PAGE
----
For decades, Britain and Greece were able to differ, largely politely, over the world’s toughest cultural heritage dispute: What’s the right place for some of the finest ancient Greek sculptures ever made, which have been displayed in London for more than 200 years but which Greece vocally wants back. Diplomacy failed when U.K. Prime Minister Rishi Sunak abruptly called off a London meeting scheduled for Tuesday with Greek counterpart Kyriakos Mitsotakis.
- Abrupt Meeting Cancellation: U.K. Prime Minister Rishi Sunak unexpectedly canceled a scheduled meeting with Greek Prime Minister Kyriakos Mitsotakis, where the Parthenon Marbles dispute was to be discussed.
- Greek Reaction: The Greek government expressed annoyance and surprise at the cancellation, denying any agreement to avoid public discussion of the marbles during Mitsotakis’s visit.
- British Museum’s Stance: The British Museum, where the marbles are currently held, maintains that they were legally acquired and insists on Greek acknowledgment of its legal ownership for any loan to take place.
- Greek Demand for Return: Greece has long demanded the return of the Parthenon Sculptures, arguing they were illegally removed and should be reunited in Athens.
- Cultural and Historical Significance: The sculptures, dating back to 447-432 B.C., are celebrated works of ancient Greek art and originally adorned the Parthenon in Athens.
- Diplomatic Spat Over Public Comments: Sunak’s decision to cancel the meeting reportedly stemmed from Mitsotakis’s public call on British television for the sculptures’ return, which the U.K. saw as reneging on a promise.
- Ongoing Discussions with the British Museum: Despite the political row, discussions between the Greek government and the British Museum are ongoing, focusing on a potential compromise or a long-term loan.
- Hardened U.K. Government Position: The U.K. government appears to have a firmer stance on the issue, with the Transport Secretary affirming the sculptures should remain at the British Museum.
- Legal and Moral Arguments: The dispute encompasses legal, cultural, and moral arguments, with Greece framing the issue as a moral concern about cultural heritage.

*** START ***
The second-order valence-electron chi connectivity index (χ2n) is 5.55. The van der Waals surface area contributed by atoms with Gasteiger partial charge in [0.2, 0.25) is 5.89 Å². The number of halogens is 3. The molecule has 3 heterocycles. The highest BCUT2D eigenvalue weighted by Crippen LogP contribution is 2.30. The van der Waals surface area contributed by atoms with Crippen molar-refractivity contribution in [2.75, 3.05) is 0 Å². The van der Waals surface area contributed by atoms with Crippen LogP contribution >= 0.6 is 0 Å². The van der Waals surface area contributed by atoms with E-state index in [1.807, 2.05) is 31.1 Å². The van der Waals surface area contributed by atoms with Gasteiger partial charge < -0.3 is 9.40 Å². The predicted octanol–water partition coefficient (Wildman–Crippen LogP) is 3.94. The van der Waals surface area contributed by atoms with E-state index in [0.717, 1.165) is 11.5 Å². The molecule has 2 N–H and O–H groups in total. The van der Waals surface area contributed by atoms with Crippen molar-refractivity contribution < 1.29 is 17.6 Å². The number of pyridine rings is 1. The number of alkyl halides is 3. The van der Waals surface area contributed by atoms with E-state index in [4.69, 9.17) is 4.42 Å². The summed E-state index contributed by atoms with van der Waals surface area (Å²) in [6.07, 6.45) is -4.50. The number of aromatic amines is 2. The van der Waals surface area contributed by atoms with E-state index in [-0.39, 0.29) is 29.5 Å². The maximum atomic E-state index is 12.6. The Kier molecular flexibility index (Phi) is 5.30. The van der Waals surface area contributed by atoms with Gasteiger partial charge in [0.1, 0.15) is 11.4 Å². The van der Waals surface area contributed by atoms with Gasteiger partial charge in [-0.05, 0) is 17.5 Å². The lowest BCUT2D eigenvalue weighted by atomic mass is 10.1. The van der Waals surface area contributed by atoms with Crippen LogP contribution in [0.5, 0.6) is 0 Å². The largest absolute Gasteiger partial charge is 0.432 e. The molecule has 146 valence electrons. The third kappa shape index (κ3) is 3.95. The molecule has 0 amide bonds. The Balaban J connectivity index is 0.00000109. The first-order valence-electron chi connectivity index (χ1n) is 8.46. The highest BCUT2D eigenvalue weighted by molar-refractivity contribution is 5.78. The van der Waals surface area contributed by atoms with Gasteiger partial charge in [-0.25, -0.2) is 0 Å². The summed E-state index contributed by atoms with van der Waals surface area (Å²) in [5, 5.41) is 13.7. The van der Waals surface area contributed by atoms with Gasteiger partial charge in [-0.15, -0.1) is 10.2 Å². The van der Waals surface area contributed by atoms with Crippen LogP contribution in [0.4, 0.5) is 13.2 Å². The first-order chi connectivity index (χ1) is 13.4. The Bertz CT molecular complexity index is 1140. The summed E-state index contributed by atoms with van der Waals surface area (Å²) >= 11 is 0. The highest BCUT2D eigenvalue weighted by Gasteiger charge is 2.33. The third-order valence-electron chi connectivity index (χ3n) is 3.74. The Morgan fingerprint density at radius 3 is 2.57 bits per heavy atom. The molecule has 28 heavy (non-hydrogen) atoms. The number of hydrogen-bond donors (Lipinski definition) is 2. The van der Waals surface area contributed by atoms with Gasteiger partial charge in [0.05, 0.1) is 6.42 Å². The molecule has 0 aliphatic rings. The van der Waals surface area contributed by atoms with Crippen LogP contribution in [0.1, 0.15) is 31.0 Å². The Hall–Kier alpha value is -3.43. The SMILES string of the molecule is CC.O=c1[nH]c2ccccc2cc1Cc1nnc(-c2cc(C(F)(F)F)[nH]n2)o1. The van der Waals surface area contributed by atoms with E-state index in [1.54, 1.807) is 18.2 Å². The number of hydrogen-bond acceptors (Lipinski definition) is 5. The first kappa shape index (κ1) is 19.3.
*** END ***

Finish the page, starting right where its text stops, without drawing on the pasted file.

- Public and Political Reactions in Greece: The issue has united various political parties in Greece, emphasizing its significance as a national and cultural matter.
- Implications for U.K.-Greece Relations: The dispute has strained diplomatic relations between the two countries, affecting discussions on other important issues like migration, climate change, and regional conflicts.
- International Context: The case has broader implications for cultural heritage disputes worldwide, highlighting the complexities of restitution and legal ownership of historical artifacts.
The Associated Press has the story:
How a group of ancient sculptures sparked a dispute between Greece & UK
Newslooks- ATHENS, Greece (AP)
For decades, Britain and Greece were able to differ, largely politely, over the world’s toughest cultural heritage dispute: What’s the right place for some of the finest ancient Greek sculptures ever made, which have been displayed in London for more than 200 years but which Greece vocally wants back.
Mitsotakis publicly voiced annoyance. Sunak’s spokesman linked the snub with the Greek leader’s using British television to renew his call, a day earlier, for the 2,500-year-old masterpieces’ return.
Here’s a look at what the dispute’s about, and what could come next.
WHAT ARE THE SCULPTURES — OR IS IT MARBLES?
They were carved in 447-432 B.C. to adorn the iconic Parthenon, a temple of the city’s patron goddess Athena, on the Acropolis hill.
Free-standing statues filled the triangular pediments that stood above the marble columns on the building’s short sides. Just below, sculpted panels stood at intervals along all four sides, while an unbroken strip of relief sculpture — the frieze — depicting a religious procession ran around the outer wall inside the colonnade. They were originally painted in bold colors that have since vanished.